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May 9, 2016

Is it a TV Show or is it Advertising?

Filed under: Uncategorized — Edgar (aka MrConsumer) @ 5:45 am

Most people can tell the difference between a television show and an infomercial made to look like a TV show. More subtle is advertising within television shows or movies, such as when a product is shown casually on screen (“product placement”).

A TV program that aired last week pushed the concept of product placement to a new level. Here is a 30-second clip from Modern Family, where one of its main characters, a real estate agent, laments being outclassed at career day at his daughter’s school by a periodontist.

Click play button

What 99 and 44/100ths percent of viewers don’t realize is that spiel by actor Ty Burrell was actually an advertisement.


Realtor credit

That’s right, at the end of the program, about three seconds before the screen goes black, viewers learn that the National Association of Realtors paid ABC for that little explanation that not all real estate brokers are “realtors.” (See story.)

We don’t know much ABC got paid for including that in their program, but it frankly seems a bit manipulative of the audience to have subtle advertising masquerading as program content. What do you think?


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April 11, 2016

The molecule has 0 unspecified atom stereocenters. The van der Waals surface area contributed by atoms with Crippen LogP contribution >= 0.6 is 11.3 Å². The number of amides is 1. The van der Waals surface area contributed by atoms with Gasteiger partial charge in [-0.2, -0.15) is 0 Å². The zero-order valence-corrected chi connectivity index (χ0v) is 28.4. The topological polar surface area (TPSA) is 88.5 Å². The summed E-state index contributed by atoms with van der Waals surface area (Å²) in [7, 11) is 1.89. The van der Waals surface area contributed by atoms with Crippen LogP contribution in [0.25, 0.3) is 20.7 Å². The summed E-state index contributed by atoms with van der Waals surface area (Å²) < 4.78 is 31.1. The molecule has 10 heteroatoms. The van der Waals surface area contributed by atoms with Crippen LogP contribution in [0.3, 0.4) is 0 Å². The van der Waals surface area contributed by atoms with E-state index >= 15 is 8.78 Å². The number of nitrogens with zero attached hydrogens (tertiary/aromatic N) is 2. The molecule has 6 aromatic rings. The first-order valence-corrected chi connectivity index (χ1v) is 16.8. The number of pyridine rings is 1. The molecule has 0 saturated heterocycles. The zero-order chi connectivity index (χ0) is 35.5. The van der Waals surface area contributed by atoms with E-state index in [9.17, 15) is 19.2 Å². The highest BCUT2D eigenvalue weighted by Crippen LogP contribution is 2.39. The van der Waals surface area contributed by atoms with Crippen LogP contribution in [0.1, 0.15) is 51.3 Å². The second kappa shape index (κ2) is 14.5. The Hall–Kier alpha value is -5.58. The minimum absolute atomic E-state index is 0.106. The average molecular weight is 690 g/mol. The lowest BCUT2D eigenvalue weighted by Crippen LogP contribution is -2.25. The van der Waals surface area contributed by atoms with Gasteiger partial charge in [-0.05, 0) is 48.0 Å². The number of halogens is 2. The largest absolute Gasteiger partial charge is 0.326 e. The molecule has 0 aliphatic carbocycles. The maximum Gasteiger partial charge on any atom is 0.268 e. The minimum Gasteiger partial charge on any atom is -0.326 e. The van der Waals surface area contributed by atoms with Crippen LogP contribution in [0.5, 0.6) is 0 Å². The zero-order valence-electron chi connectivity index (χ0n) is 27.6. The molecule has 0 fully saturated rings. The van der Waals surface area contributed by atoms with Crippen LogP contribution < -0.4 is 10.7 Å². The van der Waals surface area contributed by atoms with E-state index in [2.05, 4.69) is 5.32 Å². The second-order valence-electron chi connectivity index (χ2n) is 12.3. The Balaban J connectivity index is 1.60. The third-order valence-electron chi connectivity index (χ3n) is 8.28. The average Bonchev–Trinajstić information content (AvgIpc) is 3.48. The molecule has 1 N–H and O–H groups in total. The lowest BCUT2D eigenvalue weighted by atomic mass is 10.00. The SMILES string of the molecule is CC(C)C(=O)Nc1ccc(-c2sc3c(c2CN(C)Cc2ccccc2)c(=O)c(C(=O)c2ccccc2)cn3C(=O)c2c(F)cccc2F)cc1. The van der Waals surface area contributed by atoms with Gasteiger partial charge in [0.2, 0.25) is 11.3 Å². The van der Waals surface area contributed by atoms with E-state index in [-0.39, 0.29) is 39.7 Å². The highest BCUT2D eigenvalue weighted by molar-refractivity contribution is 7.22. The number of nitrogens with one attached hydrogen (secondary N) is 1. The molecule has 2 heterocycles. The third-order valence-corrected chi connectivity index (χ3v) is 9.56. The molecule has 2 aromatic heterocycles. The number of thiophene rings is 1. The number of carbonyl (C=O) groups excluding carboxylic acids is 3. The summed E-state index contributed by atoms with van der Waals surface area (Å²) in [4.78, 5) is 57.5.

This University Educates Crooks

Filed under: Internet,Uncategorized — Edgar (aka MrConsumer) @ 6:22 am

It seemed like a fine school. The University of Northern New Jersey had both undergraduate and graduate programs. It specialized in business administration, computer science, and health sciences. It was accredited by two organizations and maintained an elaborate website for students and prospective students.



The school had its own Facebook page:

Facebook unnj


The university was recognized by the state of New Jersey’s Department of Higher Education:

Dept. of Higher Ed


There was just one problem.


The university was fake. It was set up as a sting operation in 2012 by Homeland Security to catch scamsters who forged documents and paid bribes to get foreign students admitted. That would then qualify the foreign student to gain entry into the U.S. via a fraudulently obtained student visa.

Here is the story from the New York Times (click top link on redirect page).


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April 30, 2012

The Catch in Consumer Reports’ $12 Subscription Offer

Filed under: Internet,Uncategorized — Edgar (aka MrConsumer) @ 5:53 am

Consumer Reports is advertising one of the most amazing offers they have ever made for a one-year subscription — only $12.

Here’s the webpage promoting the offer:

What you can’t see clearly in this miniaturized version of the webpage above is a potentially expensive catch on the left side:


The above fine print is shown actual size, and indicates that your subscription will renew every year unless you stop it, and you will be charged the then current regular subscription price, probably in the $26-$29 range.